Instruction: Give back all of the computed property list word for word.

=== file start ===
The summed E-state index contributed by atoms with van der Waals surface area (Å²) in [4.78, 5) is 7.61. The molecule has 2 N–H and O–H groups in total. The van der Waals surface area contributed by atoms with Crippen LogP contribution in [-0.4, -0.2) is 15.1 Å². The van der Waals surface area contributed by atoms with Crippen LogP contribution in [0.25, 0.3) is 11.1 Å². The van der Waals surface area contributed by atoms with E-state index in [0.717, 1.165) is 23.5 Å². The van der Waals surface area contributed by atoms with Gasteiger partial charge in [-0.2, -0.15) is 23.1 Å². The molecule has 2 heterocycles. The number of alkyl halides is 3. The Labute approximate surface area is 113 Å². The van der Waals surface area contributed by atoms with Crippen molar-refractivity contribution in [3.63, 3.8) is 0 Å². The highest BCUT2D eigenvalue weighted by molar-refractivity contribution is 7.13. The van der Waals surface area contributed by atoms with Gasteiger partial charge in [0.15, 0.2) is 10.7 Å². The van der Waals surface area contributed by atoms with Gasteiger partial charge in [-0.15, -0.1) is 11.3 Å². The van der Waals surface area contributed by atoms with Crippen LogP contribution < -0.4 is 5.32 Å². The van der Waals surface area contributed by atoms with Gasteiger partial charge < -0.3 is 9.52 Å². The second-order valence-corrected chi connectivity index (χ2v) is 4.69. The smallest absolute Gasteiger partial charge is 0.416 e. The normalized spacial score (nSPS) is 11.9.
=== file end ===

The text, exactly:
The summed E-state index contributed by atoms with van der Waals surface area (Å²) in [4.78, 5) is 7.61. The molecule has 2 N–H and O–H groups in total. The van der Waals surface area contributed by atoms with Crippen LogP contribution in [-0.4, -0.2) is 15.1 Å². The van der Waals surface area contributed by atoms with Crippen LogP contribution in [0.25, 0.3) is 11.1 Å². The van der Waals surface area contributed by atoms with E-state index in [0.717, 1.165) is 23.5 Å². The van der Waals surface area contributed by atoms with Gasteiger partial charge in [-0.2, -0.15) is 23.1 Å². The molecule has 2 heterocycles. The number of alkyl halides is 3. The Labute approximate surface area is 113 Å². The van der Waals surface area contributed by atoms with Crippen molar-refractivity contribution in [3.63, 3.8) is 0 Å². The highest BCUT2D eigenvalue weighted by molar-refractivity contribution is 7.13. The van der Waals surface area contributed by atoms with Gasteiger partial charge in [0.15, 0.2) is 10.7 Å². The van der Waals surface area contributed by atoms with Gasteiger partial charge in [-0.15, -0.1) is 11.3 Å². The van der Waals surface area contributed by atoms with Crippen LogP contribution < -0.4 is 5.32 Å². The van der Waals surface area contributed by atoms with Gasteiger partial charge < -0.3 is 9.52 Å². The second-order valence-corrected chi connectivity index (χ2v) is 4.69. The smallest absolute Gasteiger partial charge is 0.416 e. The normalized spacial score (nSPS) is 11.9.